I first published a version of this post back in 2017 and thought it was time to revisit it. A warning for friends and foe alike, this isn’t really about food, rather the special place that Ramadan has in the heart and mind of this non-Muslim and long-time resident of Qatar.
I should again start this piece with what Ramadan is “not” to me. It’s not something I have to “endure”. Yes, it’s hot. And yes, the bars are closed. And yes, the driving is, at times, a challenge.
I have had booze free Ramadans and honestly they felt pretty good. This year I don’t know yet. On the plus side, I start work earlier and leave earlier – driving drama averted. The heat? We have aircon plus it’s April this time around and it’s actually quite lovely.
I have come to enjoy this time of year – primarily because it’s a chance to put the brakes on and catch up.
Ramadan has coincided with some of the most traumatic and life changing events I have faced. In 2015 my mother died. I don’t need to remind you about 2020 and 2021. This year, a unique and very unexpected series of life challenges. Not insurmountable but unpleasant nonetheless.
This year, like I did in 2017, I am hitting the hard reset function on Ramadan and getting back to basics.
While I am not a Muslim (I don’t even consider myself really spiritual in any sense), Ramadan is now part of the cycle of my life – no longer something I have to “manage” rather something I kind of look forward to.
One of my favorite Ramadan experiences is sitting and waiting each evening for the Ramadan cannon. It’s a set marker to end each day. Yesterday I discovered it was back! I took myself to Lusail for a walk along the promenade and there it was again at sunset.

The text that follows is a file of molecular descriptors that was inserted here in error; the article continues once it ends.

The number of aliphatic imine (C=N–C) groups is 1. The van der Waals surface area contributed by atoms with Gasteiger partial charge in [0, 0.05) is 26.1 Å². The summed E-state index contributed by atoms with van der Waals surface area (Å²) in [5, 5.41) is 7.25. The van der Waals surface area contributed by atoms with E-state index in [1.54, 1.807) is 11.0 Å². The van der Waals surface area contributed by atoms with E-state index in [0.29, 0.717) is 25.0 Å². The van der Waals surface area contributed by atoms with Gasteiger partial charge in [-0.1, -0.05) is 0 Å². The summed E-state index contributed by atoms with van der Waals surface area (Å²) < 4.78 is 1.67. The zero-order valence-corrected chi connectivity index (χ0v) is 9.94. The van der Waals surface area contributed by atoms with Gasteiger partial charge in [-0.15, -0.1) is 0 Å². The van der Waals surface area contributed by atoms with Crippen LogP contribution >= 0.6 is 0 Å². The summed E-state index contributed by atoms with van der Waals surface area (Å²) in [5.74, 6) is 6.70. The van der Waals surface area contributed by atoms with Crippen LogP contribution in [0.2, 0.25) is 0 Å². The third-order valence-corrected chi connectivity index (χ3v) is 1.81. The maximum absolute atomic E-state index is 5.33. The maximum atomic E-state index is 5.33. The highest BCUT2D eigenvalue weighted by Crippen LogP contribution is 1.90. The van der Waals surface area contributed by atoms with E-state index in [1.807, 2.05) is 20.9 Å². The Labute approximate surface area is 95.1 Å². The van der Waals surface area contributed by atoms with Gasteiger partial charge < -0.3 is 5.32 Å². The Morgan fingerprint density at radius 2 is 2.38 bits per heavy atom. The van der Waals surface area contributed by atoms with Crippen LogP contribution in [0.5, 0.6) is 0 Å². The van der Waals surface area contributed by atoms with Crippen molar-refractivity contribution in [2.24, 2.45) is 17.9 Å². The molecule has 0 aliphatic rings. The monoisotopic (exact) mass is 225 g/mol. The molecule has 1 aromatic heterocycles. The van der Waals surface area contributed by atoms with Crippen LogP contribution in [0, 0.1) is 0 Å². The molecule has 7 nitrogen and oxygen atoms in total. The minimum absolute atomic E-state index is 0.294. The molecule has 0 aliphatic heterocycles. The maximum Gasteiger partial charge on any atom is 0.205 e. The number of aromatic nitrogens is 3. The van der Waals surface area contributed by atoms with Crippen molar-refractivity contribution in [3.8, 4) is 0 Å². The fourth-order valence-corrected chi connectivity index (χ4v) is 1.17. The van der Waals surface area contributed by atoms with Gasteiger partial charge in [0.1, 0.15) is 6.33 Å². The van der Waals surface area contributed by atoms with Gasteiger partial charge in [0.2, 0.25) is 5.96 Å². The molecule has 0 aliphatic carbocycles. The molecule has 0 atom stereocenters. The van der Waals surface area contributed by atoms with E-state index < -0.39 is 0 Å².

The Ramadan Plan…
While back in the day I did try fasting, this year I won’t be – I admire those friends and loved ones who can. Again I have a trip planned in the middle of Ramadan, but I plan to take the spirit of Holy Month with me. You see, I have my own list of things to achieve this month:
- Move more: I say this every year but this year I finally have the time and the head space to do it and this weather, well it’s just perfect. I am planning to exercise every other day and be more consistent with my eating habits. My maniac dogs will love it.
- Complain less: Yep. I will. Ramadan is a time to reflect and appreciate the life we have. I am fortunate to have opportunities and a supportive network who are there when I need them.
- Plan better: Meals. Travel. This blog. Social media. Dog walks. Life generally.
- Waste less: Food and time. I have again become conscious lately of the amount of food I waste – those fresh veggies I forgot about because I ordered takeaway, the prepared lunches I didn’t eat because something more interesting came up.
- Try something new: A new cuisine, a new series, a new book, a new sport, a new podcast.
- Turn the other cheek: Yeah I’m not getting biblical, but there are people out there who don’t always see the good in others or in you. You know the ones, those who want to stand on the shoulders of others (or step ladders or even chairs) to advance themselves. Let it go (and they should too).
- Give more: Money, time, effort and love.
Ramadan is about traditions as much as it is about family and friends. This year I am going back to something I used to do – lighting a candle at sunset. This is my own little tradition I let slip in recent Ramadans. It can be as simple as lighting a candle or lantern at sunset. Sharing iftar. Reading that book I have been putting off.
While I have this post and a few in the works about Ramadan experiences this year, there are other bloggers and social media outlets who do it better than I ever can. Check out my friends at Marhaba and iLOVEQatar.
What about you? What does Ramadan mean to you?